Admittedly, not all of Hawke’s film choices were great ones – the 2004 thriller Taking Lives, for example, was poorly received, in spite of its starry cast, while 2013’s The Getaway was a rare instance of a thriller where even Hawke’s charisma couldn’t lift it from the genre doldrums. He and Laurence Fishburne were great in the otherwise forgettable remake of John Carpenter’s Assault On Precinct 13. Hawke was supposed to have a role in another remake, Len Wiseman’s Total Recall, but his cameo wound up on the cutting room floor.
But regardless of what he appears in, Hawke always displays the same level of energy, and neither does he shy away from signing up for less than heroic leading roles. Take Sinister, in which he plays a morally bankrupt crime writer who decides to move his family into a house with a blood-soaked past – all in the hope of improving his chances of writing a hit novel. Hawke’s Ellison Oswalt spends long scenes on his own, poring over 8mm footage, combing it for clues concerning a string of murders. For much of Sinister, Hawke occupies the film entirely on his own, and in the hands of a lesser actor, director Scott Derrickson’s horror thriller could have been a disaster.
It’s to Hawke’s credit that he not only takes the material seriously, but also brings a certain dogged magnetism to his performance – not to mention an exceptional ability to walk around darkened corridors, eyes shining in terror. Better than any other year, 2013 exemplifies Hawke’s lack of genre snobbery. It saw the release of Before Midnight, the third chapter in Linklater’s drama series which, in spite of the intervening years, remained as fresh and engaging as the previous two movies. That film arrived just a week or two after The Purge, a low-budget, high-concept sci-fi thriller about a future America where all crime is legalised for one day per year.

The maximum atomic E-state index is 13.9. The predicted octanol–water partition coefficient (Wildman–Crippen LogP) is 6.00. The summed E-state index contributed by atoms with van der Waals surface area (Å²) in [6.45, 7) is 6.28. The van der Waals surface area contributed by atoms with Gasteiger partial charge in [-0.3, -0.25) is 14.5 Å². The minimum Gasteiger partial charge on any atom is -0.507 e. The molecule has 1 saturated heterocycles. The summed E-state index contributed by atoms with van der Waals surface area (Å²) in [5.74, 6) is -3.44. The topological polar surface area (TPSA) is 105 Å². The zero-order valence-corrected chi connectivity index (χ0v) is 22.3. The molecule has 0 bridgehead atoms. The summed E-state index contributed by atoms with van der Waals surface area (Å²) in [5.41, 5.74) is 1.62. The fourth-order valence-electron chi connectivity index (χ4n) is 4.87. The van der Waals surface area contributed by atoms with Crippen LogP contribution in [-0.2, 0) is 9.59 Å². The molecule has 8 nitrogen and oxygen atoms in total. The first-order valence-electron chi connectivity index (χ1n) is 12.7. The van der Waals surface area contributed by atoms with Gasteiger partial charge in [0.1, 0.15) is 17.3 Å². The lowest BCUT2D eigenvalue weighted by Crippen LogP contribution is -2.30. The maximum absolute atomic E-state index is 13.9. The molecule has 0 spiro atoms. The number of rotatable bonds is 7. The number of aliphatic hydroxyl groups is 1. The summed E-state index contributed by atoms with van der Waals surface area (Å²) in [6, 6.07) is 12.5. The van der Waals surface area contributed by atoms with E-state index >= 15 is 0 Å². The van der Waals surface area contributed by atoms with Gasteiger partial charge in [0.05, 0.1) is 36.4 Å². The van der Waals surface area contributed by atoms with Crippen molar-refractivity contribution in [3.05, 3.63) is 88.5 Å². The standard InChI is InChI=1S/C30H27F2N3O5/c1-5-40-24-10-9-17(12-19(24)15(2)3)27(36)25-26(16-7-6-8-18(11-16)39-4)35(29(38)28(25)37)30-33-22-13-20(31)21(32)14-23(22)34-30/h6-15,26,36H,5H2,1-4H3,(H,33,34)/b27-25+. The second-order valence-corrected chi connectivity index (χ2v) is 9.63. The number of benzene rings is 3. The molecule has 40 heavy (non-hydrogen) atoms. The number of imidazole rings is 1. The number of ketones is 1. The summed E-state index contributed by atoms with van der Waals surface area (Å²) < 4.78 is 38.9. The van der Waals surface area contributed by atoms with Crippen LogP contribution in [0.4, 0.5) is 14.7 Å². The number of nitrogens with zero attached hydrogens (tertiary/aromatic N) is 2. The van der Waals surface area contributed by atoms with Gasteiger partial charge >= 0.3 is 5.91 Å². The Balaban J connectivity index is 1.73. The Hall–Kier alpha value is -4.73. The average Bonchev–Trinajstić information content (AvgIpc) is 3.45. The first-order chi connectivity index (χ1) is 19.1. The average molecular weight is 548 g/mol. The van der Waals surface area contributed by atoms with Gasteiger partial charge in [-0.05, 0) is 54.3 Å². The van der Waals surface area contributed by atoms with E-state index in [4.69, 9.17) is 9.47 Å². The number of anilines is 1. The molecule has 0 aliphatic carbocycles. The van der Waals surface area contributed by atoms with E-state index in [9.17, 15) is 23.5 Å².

Again, Hawke refused to phone in a performance in what some actors may have dismissed as just another paycheck. He brought equal parts arrogance and pathos to the central role of James Sandin, a salesman who’d made a fortune out of selling security gear to terrified Americans hoping to shield their families from the Purge. And as masked invaders begin to storm his fortress-like house, we see his smugness and wealthy sense of refinement begin to ebb away, and feral desperation take its place.
The lead characters in Sinister and The Purge would probably be politely turned down by an A-list Hollywood star. But they’re clearly the kinds of murky, ambiguous roles Hawke’s drawn to, and enjoys playing. In a 2000 interview with Papermag, Hawke talked about the assumption that, after a hit like Dead Poets Society, he’d start courting the kind of roles you might associate with Tom Cruise.
“…people go, [snottily] ‘How come you’re not a big star?’ I don’t do it for any other reason than to do the things I like. It’s not like I don’t want to be more successful. I wish my taste was a little more simpatico with the culture. You just want to be in really good movies, and I feel that life is short – someday I’ll be dead – and time proves all things.”